A traveller in the eleventh century stood on Kerridge Hill in east Cheshire would have looked westward to a landscape remarkably different to the one seen today. The twin forests of La Mara and Mondrem would have been visible in the distance, standing mystically and supporting a cornucopia of wildlife. Mondrem, a mixture of open spaces and dense woodland, was part of the lifeblood of Cheshire, particularly during the Norman times.
In a Norman context, the term ‘forest’ would have been jurisdictional, meaning we should detach ourselves from the preconception that a forest was a strictly wooded place. Large areas of open heathland, grassland and mossland existed within La Mara and Mondrem. Meres and mosses were dominant features of the forests and would have been present since the end of the last Ice Age. This is because a glacial ice sheet retreated north, leaving in its wake the perfect conditions for their formation.
Clearly, Mondrem was a vibrant area and this is why William the Conqueror enforced stringent forest laws in order to protect forest land. William did not want the English forests to deteriorate and this included Mondrem, which was by name and nature a place of happiness. William was not afraid to ask difficult questions. He challenged the inhabitants of forests across England to revolutionise their patterns of behaviour in order to foster growth and renewal. This meant that William was not a popular figure. But his rigorous protections enabled forests like Mondrem to survive and the forest remained part of the rich tapestry of Cheshire.Embed from Getty Images
A forest filled with birdsong and an Old English word with connotations of joy, humanity and happiness, Mondrem translates directly to “man-dream.” It is fitting, then, that Mondrem was often described as a place of relief for those situated within and on the peripheries. In 1656, historian William Webb outlined the importance of the Cheshire forests as, “a great relief to the neighbouring borders and townships round about it.”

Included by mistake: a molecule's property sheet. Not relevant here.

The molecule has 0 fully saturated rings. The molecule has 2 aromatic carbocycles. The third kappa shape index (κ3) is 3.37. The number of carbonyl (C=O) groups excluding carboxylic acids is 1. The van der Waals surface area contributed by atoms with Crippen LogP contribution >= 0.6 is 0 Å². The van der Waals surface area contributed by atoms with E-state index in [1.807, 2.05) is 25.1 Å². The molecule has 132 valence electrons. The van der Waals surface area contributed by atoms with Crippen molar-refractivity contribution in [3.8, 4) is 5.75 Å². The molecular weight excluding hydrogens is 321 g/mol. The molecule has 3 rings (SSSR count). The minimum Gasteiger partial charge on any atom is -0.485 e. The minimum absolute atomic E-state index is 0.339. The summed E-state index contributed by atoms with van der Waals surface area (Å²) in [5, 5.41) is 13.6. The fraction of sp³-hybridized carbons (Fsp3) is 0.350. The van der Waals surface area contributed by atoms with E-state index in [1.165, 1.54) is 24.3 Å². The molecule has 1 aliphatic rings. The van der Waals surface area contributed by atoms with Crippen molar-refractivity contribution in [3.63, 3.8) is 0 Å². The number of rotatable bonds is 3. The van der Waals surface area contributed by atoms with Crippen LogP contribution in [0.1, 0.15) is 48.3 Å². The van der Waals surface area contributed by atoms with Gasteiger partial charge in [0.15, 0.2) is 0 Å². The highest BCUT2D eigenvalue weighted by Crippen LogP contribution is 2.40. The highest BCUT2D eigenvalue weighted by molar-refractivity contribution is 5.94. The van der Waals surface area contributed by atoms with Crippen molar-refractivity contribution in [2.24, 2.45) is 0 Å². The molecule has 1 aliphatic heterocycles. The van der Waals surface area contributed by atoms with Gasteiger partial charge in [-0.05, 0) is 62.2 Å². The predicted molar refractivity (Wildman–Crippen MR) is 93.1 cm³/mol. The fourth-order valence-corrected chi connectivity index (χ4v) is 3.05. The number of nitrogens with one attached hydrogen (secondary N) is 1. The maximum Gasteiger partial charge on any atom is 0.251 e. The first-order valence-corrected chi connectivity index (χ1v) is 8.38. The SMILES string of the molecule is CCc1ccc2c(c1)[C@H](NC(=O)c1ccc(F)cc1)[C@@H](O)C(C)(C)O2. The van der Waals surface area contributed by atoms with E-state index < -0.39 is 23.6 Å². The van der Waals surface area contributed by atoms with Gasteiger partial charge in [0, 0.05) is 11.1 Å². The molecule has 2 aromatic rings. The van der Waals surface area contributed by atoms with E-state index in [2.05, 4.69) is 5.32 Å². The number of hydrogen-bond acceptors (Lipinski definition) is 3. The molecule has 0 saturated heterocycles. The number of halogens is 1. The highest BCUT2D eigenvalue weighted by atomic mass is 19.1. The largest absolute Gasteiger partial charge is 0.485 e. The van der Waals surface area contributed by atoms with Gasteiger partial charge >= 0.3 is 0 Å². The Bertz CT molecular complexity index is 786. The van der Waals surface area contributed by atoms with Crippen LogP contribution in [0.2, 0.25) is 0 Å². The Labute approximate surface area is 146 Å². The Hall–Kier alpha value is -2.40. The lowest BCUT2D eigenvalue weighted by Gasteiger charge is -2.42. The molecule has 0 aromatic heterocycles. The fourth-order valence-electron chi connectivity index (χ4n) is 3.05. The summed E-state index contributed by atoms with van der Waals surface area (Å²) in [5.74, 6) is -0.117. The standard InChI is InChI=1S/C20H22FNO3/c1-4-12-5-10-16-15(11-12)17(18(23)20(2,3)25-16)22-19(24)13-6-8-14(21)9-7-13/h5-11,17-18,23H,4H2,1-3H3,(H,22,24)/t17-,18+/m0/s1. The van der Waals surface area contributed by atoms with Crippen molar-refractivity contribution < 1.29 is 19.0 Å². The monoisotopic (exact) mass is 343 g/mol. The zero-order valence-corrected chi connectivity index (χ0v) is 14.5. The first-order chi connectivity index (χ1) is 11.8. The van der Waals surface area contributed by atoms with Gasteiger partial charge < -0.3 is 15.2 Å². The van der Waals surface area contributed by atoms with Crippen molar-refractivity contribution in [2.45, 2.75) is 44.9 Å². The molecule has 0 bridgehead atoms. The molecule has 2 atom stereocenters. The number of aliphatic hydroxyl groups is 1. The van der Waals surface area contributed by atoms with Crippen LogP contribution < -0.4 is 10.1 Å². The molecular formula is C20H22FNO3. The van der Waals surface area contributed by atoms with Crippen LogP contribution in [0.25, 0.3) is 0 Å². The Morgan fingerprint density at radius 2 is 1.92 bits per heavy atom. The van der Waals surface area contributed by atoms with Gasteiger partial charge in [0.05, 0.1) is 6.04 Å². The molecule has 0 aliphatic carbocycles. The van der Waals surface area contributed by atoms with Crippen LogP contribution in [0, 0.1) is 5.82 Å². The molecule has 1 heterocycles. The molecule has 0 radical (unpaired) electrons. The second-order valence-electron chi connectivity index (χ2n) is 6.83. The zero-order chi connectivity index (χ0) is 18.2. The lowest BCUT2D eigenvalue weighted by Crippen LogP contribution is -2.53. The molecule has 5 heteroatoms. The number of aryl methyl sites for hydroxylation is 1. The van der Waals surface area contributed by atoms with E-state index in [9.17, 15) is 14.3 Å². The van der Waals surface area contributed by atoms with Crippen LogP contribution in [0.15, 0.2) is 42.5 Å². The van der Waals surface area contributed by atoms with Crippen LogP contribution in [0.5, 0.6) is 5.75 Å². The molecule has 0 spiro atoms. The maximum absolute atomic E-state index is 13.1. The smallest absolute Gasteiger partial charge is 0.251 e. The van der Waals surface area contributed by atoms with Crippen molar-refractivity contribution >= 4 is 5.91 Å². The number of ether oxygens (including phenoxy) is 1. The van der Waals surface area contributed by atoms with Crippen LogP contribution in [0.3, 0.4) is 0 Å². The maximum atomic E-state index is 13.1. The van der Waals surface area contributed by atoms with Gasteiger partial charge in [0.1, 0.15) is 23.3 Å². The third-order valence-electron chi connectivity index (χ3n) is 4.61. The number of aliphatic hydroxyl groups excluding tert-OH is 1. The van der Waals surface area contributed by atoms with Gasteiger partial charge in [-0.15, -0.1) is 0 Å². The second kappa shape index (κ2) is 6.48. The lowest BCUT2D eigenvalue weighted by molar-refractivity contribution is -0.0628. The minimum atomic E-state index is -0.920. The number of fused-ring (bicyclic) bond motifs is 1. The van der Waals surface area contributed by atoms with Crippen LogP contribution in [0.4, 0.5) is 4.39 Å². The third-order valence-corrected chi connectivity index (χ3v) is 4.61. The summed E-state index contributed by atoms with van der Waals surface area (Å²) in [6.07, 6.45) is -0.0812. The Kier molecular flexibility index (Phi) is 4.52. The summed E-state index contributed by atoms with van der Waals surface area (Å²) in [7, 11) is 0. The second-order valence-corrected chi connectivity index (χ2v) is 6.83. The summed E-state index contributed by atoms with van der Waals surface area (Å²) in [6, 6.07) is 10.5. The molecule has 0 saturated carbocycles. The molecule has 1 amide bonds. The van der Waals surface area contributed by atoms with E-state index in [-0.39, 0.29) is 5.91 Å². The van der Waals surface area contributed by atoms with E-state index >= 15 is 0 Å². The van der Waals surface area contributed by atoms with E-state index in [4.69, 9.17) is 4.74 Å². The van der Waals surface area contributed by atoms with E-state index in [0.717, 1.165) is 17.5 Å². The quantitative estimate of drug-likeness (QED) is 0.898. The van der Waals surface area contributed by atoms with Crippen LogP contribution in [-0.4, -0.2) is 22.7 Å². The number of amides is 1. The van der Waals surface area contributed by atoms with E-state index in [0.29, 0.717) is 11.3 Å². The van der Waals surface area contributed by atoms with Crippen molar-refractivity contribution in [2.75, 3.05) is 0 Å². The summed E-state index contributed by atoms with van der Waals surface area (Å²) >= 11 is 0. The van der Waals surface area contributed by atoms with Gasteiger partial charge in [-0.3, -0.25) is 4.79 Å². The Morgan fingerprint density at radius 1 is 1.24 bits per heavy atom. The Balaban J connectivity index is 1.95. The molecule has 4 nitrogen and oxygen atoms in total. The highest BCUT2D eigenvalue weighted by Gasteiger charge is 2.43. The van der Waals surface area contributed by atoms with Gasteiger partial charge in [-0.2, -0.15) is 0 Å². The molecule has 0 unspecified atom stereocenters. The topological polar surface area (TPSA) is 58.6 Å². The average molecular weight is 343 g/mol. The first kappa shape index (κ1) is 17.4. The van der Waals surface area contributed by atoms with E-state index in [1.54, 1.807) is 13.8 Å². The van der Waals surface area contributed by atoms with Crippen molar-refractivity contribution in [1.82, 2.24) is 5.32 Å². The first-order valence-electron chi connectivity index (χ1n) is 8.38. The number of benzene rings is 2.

Hugh d’Avranches, the first Norman earl of Chester, was gifted the forests of La Mara and Mondrem because his father had contributed sixty ships to William the Conqueror’s fleet. Hugh forged personal bonds with land holders in the forest, allowing cohesion to be achieved. Notions of reciprocity were integral in the Middle Ages and important when it came to achieving harmony. But, the Earl of Chester did not rule over La Mara and Mondrem singlehandedly. The master forester was often at the centre stage of forest life, ensuring that forest laws remained unbroken. Four main families controlled La Mara and Mondrem – the Kingsleys of Kingsley, the Grosvenors of Budworth, the Wevers of Wever and the Mertons of Merton or Marton. A priority for these families would have been to ensure that land was not wrongfully cultivated. It was important that the wildlife was able to prosper, free from the destructive forces of profit-hungry landholders.
When Mondrem fell into royal hands in 1237 due to the annexation of the earldom, testing times ensued for a forest which began a steady decline. Earl Ranulph III in his Magna Carter gave many of Mondrem’s inhabitants, including free tenants, increased liberties which allowed them to exploit the natural landscape. This defied the promises of King Henry III, who called for the protection of forest land. Yet, there was to be a partial revival in the fortunes of Mondrem. In 1351, Edward the Black Prince, who was now the Earl of Chester, attempted to prevent the destruction of the Cheshire forests through a series of amercements. Unfortunately, such attempts came to no avail. With limited knowledge of conservation and a forest economy preoccupied with timber and agriculture, La Mara and Mondrem were stripped of their beauty. So much so, that Mondrem ceased to exist in the seventeenth century. The Middleton Commission of 1786 described an unfortunate state of affairs, as forest land which was once abundant with deer and ancient trees now lay desolate and bare.Embed from Getty Images